‘We also wanted to experiment with formats and being more accessible, so the American artist Dina Kelberman is working with us on a project on ASMR [autonomous sensory meridian response] videos in which people touch sponges. There’s a small but growing community of people who interact with sponges; it’s been wonderful to see. Another element is we have curatorial meetings that are open: every two weeks we have a meeting on Zoom that anyone can join online. It’s an experiment, but we really wanted to have a forum in which the museum can be more transparent.

‘In the 1990s, there was a utopia of cyberspace that was more democratic and less corporate, a culture of sharing in which knowledge was free and accessible to everyone. Since then, we’ve seen the emergence of web 2.0 and more and more locked content. The way I see the museum online is that we can offer all the knowledge we produce here in a way that is accessible and free. I think now more than ever it’s important to have institutions that can offer space for cultural reflection, and that can be critical.’

© Pamela Singh. Air Force Pilot Training Course. Hyderabad, Telangana. 1995. Silver gelatin print. From the exhibition Visible/Invisible: Representations of Women in Art Through the MAP Collection, courtesy of MAP Museum of Art and Photography

Museum of Art & Photography Bengaluru

Based in Bengaluru, India, the Museum of Art & Photography (MAP) opened a purpose-built institution in February 2023, relaunching its website at the same time. MAP was founded by Abhishek Poddar in 2011, however, providing access to a collection of more than 60,000 works including an extensive photography archive. The museum has digitised its collection and collaborating on the online initiative Museums Without Borders with institutions such as the Rijksmuseum. Last year MAP Academy launched an online education programme, and an encyclopedia. Nathaniel Gaskell, curator, writer and director of the MAP Academy, explains.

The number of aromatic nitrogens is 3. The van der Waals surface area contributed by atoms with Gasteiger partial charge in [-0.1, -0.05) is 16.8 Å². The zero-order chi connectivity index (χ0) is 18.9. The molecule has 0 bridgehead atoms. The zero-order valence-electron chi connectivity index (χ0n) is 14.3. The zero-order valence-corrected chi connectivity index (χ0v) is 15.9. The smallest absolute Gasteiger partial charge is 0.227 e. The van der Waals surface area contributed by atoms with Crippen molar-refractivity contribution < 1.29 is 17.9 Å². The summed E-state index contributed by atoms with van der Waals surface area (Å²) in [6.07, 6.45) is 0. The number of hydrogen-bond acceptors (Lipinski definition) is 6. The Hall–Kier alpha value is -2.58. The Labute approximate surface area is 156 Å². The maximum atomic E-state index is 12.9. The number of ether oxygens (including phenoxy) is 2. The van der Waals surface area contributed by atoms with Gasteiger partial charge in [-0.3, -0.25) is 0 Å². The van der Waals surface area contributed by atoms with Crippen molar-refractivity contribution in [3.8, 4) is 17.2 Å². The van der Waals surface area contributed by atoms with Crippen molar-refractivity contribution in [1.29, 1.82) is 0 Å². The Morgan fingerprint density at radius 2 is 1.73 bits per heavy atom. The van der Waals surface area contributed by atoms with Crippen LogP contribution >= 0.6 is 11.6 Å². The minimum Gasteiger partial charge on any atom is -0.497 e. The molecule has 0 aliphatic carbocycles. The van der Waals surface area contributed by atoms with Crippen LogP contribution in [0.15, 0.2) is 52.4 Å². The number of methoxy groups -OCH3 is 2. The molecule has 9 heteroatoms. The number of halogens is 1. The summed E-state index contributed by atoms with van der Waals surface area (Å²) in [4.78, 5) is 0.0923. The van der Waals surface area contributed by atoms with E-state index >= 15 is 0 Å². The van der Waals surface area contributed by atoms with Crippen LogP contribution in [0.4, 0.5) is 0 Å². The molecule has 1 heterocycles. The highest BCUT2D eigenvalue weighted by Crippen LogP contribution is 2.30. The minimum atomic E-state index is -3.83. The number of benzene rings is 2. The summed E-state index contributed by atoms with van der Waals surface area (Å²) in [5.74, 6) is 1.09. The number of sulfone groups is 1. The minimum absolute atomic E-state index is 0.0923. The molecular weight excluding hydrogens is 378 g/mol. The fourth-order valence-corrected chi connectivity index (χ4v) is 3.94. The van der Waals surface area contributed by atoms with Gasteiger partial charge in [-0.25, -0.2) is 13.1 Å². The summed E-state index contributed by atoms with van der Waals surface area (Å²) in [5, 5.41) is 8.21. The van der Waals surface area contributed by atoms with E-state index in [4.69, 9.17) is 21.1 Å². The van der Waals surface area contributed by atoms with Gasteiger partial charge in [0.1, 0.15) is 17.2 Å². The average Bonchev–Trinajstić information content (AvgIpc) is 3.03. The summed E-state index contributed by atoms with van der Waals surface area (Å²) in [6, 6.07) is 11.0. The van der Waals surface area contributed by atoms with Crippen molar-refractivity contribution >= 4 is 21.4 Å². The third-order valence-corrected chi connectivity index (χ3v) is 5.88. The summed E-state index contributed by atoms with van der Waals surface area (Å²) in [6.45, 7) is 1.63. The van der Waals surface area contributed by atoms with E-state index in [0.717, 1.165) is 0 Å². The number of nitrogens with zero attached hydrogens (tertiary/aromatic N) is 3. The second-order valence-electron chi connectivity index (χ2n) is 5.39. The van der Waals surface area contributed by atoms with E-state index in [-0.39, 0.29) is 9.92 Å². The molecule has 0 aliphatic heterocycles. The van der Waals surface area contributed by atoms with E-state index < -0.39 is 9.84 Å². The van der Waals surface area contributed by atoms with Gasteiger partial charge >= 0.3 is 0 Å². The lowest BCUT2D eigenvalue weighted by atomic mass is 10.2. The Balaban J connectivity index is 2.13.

‘The word “photography” is in the name because photography is such a significant part of the collection. Abhishek was a pioneer in collecting photography – he was one of the earliest to do so seriously in India – so the archive is characteristically diverse as well as vast. We also wanted to make it obvious that photography is included, because the perception persists amongst the public that a museum might not contain photography. MAP also makes for a good acronym.

‘You can think of the bulk of the photography collection in two parts. The earlier part includes many typologies and views by early colonial photographers in India, but also work from local portrait studios from the early twentieth century. The second key part is work from the 1960s to the 2000s, including lots of documentary photography by various members of Magnum, such as Raghu Rai, as well as many other legends of Indian documentary photography. It also includes more conceptual work from India from the 1990s onwards, by artists such as Pushpamala N, Dayanita Singh and Annu Palakunnathu Matthew. We have a lot of popular culture too – early advertising, cinema posters, vernacular work.

© Gauri Gill. Rampyari from the Balika Mela series. Bikaner, Rajasthan. 2003-2010. Archival pigment print. From the exhibition Visible/Invisible: Representations of Women in Art Through the MAP Collection, courtesy of MAP Museum of Art and Photography

‘We’re excited about the new museum and building our community locally, but digital will be another stream. Because of the scale of the country and the diversity of its audiences, working online allows others in India and beyond to see what we’re doing. Currently our online audience is about 80% based in India and 10% based in the USA – there is a lot of South Asian art in museums in America, and a huge Indian diaspora. The other 10% is from the rest of the world.

‘Bangaluru is an interesting place to be: tech has transformed it into a megacity in just twenty or thirty years. That means we can do a lot with digital. I think of the exhibitions, both photography related and otherwise, having a digital life, where rather than just putting the catalogue online, we can create something more curated and experiential. We can shape stories. We can drop in music, or background images, or material such as newspapers or contact sheets, to show something of the context in which artworks and objects first appeared. You can even use virtual reality, or augmented reality, to take works ‘off the plinth’.